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  1. Navita is offline

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    Posted On:
    4/17/2011 10:51am

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    Hell yeah! Hell no!

    Losing my aggression

    Losing my Aggression in Jiu Jitsu
    Brazilian jiu jitsu is usually thought of as the Arte Suave, the gentle art. Aggression has itís place in the sport, though. The aggression helps in tournaments, it helps you push through, and drive for more. I always thought I was a very aggressive grappler. I pushed the pace, went for techniques, tried whatever I could to win. Even when I was a new white belt I just kind of went for it, not in the crazy way but I kept trying to move, kept trying to do the techniques I was taught. I just went for it.

    At tournaments I was even more aggressive. Looking at videos of my past competitions, I was much more aggressive as a young blue belt. I didnít talk to anyone at the tournament that could have been in my division until after I competed. I had no fear, I wanted to win. I wanted to make everyone proud. I wanted to live up to my expectations. My theory was, what my coach taught me is good technique. I train hard, and I am getting better and better at the techniques. What I have been taught is better than what they have been taught. I am strong, confident, with better conditioning and technique. If I lose, itís not because they are better than me but because I made the mistake. And I could tell you exactly which technique I did wrong. I remember explaining this to a teammate in Indianapolis once, he gave me a weird look and told me thatís not how I should think, I should make friends and know that Iím gonna get beat at some point by someone better than me.MonkeyScrotumCleaning.tv Iíve made friends with some of the girls Iíve competed against, but Iíve always made sure to not talk to them before competing.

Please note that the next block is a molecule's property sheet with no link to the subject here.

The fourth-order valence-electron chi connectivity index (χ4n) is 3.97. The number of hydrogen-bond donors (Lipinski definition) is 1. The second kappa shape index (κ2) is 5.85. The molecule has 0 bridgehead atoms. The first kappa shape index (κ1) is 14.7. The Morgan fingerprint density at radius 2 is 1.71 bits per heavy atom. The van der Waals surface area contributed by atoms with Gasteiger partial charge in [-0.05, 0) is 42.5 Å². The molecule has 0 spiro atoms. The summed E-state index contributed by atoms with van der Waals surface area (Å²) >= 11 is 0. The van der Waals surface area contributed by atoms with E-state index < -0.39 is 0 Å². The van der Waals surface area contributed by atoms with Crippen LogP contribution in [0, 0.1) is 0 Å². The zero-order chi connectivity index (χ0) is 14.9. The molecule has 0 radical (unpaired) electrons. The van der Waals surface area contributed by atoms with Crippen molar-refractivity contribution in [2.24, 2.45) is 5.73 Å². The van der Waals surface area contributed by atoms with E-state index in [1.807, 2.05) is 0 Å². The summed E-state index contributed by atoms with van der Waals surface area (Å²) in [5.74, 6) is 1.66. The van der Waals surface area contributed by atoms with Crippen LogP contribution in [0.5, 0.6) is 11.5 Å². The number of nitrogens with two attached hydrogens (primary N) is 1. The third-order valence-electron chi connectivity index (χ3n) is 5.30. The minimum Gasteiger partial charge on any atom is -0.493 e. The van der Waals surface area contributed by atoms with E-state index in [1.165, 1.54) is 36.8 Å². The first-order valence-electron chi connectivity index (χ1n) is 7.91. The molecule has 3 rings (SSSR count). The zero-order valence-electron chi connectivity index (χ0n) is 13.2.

I can still tell you where I went wrong after a match. Sometimes though, Iím at a loss for what I need to do right. My technique is right, but I just canít do itÖ My coach Robert says itís because Iím not being aggressive, Iím not pushing, Iím being too passive.MonkeyScrotumCleaning.tv Honestly that is pretty new. I can remember being aggressive. I can remember the events that made me stop being aggressive, and now that they are gone, I still have that mental block.. Now I have to push to be aggressive. I will be going and training with another team every once and a while. Itís our sister school. Iíve never been here but it is a very different school. Much more aggressive, much rougher. Iíll have to work, be aggressive and fight hard. If this is what I need to do to get my aggressive edge back I will willingly do it.

    This is the most recent post on my blog... Any support or advice would be greatly appreciated....
    Http://navitabjj.blogspot.com
  2. BKR is offline
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    Posted On:
    4/17/2011 11:18am

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     Style: Kodokan Judo

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    What's up with the monkeyscrotumcleaning.tv?

    Aggression does not equal being rough or fighting hard. Consider that..

    Ben
    Falling for Judo since 1980
  3. danno is offline
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    Posted On:
    4/17/2011 11:31am

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    Hell yeah! Hell no!
    the monkeyscrotum (lol) thing isn't in her original post on the blog. probably a very weird hacking is going on somewhere.

    anyways, one of my goals has always been to cultivate the ability switch on the focus, determination and aggression when i need it. to be in complete control of my mental state, be able to walk on the mat and just mentally be where i need to be. smile and shake hands seconds before the fight, then go into zen killing machine mode. i hate being really nervous hours beforehand and wasting so much energy.

    i consider this part of my training, just like doing weights, rolling or running.